Now this is not the Jesus we are used to and probably not the Jesus we want. Where is the water-walking, miracle-working, dying-for-me Jesus? What happened to sweet baby Jesus asleep on the hay no crying He made? This fire bringing, family-dividing Jesus makes us uncomfortable.
God knows, we already have more than enough division in the world and in this nation. The shadow of the past administration foments division as a strategy to distract, destroy and advance an agenda of self-interest and greed, both nationally and internationally, which will never serve the common good and the deepest needs of the human family.
Do we really need any more division? We are already so divided socially, racially, economically, politically, and religiously both in this country and also throughout the world. This social division and the more personal divisions in marriages and families are emblematic of our intrinsic brokenness and our propensity to make choices predicated on misguided and inappropriate relational priorities. The right’s exploiting the evil that is already present, in order to expand the dominion of darkness as cover for its malevolence, is the devil’s gambit.
This division borne of fear, tribalism, self-interest, and greed is not the division that Jesus would bring. The division that we read about in the paper and watch on the news is not God’ doing, even though the immoral majority would have us believe it to be so.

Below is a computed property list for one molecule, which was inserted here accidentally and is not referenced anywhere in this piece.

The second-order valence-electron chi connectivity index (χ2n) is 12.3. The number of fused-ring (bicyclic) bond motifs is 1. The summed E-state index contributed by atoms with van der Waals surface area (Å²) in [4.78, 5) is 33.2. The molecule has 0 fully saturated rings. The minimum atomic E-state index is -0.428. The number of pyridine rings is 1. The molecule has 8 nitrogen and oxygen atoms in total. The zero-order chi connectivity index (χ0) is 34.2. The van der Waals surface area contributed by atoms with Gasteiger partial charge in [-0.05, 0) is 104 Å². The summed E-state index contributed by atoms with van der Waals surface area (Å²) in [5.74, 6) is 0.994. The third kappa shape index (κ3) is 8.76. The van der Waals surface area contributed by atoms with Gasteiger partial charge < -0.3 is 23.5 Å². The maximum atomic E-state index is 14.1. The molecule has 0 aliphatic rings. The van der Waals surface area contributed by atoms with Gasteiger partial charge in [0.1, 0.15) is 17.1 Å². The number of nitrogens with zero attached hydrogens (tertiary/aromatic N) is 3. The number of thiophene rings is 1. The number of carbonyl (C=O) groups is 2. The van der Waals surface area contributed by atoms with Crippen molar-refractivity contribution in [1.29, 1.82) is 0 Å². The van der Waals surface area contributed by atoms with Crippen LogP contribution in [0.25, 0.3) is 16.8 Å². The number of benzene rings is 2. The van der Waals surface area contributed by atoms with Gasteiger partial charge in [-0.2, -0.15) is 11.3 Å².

We broken and flawed human beings have caused destructive division by our misguided and poorly prioritized choice of relationships and even, at times, our choice of relationships with evil. These have come to determine who too many of us are and how too many of us act. If we have made bad choices, getting our life turned around means learning “How to interpret the present time” and choose again and choose differently.
It means choosing the Father as the one primary relationship that finally determines who we are and what we do. If we choose the Father as that one relationship, then it means our parents, children, spouses, or friends do not determine who we are. It means that our jobs, our country, our politics, our possessions do not create our identity. God does. Those other relationships do not have to end. Rather they exist and can even flower within the context of our relationship with the Father. There will be new dynamics, new priorities, and new divisions. It is not, however a division that kills, oppresses, or separates.
It is not a division that arms ordinary citizens with military style weapons, advances a fascist ideology, or constrains our welcome of immigrants to white Europeans and Asians of means and victimizes and exploits immigrants and refugees.